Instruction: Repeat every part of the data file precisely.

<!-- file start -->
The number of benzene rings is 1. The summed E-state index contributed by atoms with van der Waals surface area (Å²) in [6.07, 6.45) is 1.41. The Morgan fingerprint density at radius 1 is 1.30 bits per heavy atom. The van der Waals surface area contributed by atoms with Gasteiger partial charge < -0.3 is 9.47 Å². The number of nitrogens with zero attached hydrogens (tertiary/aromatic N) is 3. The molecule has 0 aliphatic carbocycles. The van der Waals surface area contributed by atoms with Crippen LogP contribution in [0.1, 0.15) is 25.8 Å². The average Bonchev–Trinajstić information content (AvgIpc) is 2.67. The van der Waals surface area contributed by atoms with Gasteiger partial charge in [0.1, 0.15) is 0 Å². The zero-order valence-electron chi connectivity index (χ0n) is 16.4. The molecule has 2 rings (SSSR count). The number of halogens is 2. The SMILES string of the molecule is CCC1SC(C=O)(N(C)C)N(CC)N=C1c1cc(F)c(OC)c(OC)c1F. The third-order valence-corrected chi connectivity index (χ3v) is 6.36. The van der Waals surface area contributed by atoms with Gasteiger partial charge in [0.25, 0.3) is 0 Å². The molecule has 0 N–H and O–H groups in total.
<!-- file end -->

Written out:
The number of benzene rings is 1. The summed E-state index contributed by atoms with van der Waals surface area (Å²) in [6.07, 6.45) is 1.41. The Morgan fingerprint density at radius 1 is 1.30 bits per heavy atom. The van der Waals surface area contributed by atoms with Gasteiger partial charge < -0.3 is 9.47 Å². The number of nitrogens with zero attached hydrogens (tertiary/aromatic N) is 3. The molecule has 0 aliphatic carbocycles. The van der Waals surface area contributed by atoms with Crippen LogP contribution in [0.1, 0.15) is 25.8 Å². The average Bonchev–Trinajstić information content (AvgIpc) is 2.67. The van der Waals surface area contributed by atoms with Gasteiger partial charge in [0.1, 0.15) is 0 Å². The zero-order valence-electron chi connectivity index (χ0n) is 16.4. The molecule has 2 rings (SSSR count). The number of halogens is 2. The SMILES string of the molecule is CCC1SC(C=O)(N(C)C)N(CC)N=C1c1cc(F)c(OC)c(OC)c1F. The third-order valence-corrected chi connectivity index (χ3v) is 6.36. The van der Waals surface area contributed by atoms with Gasteiger partial charge in [0.25, 0.3) is 0 Å². The molecule has 0 N–H and O–H groups in total.